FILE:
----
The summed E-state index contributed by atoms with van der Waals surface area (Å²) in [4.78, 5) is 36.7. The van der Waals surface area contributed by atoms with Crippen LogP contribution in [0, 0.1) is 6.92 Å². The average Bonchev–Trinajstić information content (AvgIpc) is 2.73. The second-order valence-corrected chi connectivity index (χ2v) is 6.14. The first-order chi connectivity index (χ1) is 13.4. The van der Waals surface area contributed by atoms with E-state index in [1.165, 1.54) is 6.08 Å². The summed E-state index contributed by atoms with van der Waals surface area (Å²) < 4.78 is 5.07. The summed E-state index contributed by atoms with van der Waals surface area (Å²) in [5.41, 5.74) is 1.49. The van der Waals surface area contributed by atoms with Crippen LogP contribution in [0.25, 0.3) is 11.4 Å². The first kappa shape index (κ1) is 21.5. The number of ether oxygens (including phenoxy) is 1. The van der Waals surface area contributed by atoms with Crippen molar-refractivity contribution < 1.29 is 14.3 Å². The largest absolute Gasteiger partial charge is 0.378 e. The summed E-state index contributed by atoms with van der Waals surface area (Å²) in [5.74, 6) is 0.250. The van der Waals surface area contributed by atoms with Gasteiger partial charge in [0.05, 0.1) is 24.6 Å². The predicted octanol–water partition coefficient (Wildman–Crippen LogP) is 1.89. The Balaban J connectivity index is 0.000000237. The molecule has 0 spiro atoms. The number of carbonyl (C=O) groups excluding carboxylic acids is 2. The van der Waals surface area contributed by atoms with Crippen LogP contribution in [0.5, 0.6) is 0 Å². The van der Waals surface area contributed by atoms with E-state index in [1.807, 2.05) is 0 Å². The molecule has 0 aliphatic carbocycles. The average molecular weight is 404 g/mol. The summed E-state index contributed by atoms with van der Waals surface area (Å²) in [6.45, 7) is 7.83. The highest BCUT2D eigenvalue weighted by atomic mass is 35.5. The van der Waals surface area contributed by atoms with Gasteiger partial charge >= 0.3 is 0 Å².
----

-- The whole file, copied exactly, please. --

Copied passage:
The summed E-state index contributed by atoms with van der Waals surface area (Å²) in [4.78, 5) is 36.7. The van der Waals surface area contributed by atoms with Crippen LogP contribution in [0, 0.1) is 6.92 Å². The average Bonchev–Trinajstić information content (AvgIpc) is 2.73. The second-order valence-corrected chi connectivity index (χ2v) is 6.14. The first-order chi connectivity index (χ1) is 13.4. The van der Waals surface area contributed by atoms with E-state index in [1.165, 1.54) is 6.08 Å². The summed E-state index contributed by atoms with van der Waals surface area (Å²) < 4.78 is 5.07. The summed E-state index contributed by atoms with van der Waals surface area (Å²) in [5.41, 5.74) is 1.49. The van der Waals surface area contributed by atoms with Crippen LogP contribution in [0.25, 0.3) is 11.4 Å². The first kappa shape index (κ1) is 21.5. The number of ether oxygens (including phenoxy) is 1. The van der Waals surface area contributed by atoms with Crippen molar-refractivity contribution < 1.29 is 14.3 Å². The largest absolute Gasteiger partial charge is 0.378 e. The summed E-state index contributed by atoms with van der Waals surface area (Å²) in [5.74, 6) is 0.250. The van der Waals surface area contributed by atoms with Gasteiger partial charge in [0.05, 0.1) is 24.6 Å². The predicted octanol–water partition coefficient (Wildman–Crippen LogP) is 1.89. The Balaban J connectivity index is 0.000000237. The molecule has 0 spiro atoms. The number of carbonyl (C=O) groups excluding carboxylic acids is 2. The van der Waals surface area contributed by atoms with Crippen LogP contribution in [0.5, 0.6) is 0 Å². The van der Waals surface area contributed by atoms with E-state index in [1.807, 2.05) is 0 Å². The molecule has 0 aliphatic carbocycles. The average molecular weight is 404 g/mol. The summed E-state index contributed by atoms with van der Waals surface area (Å²) in [6.45, 7) is 7.83. The highest BCUT2D eigenvalue weighted by atomic mass is 35.5. The van der Waals surface area contributed by atoms with Gasteiger partial charge >= 0.3 is 0 Å².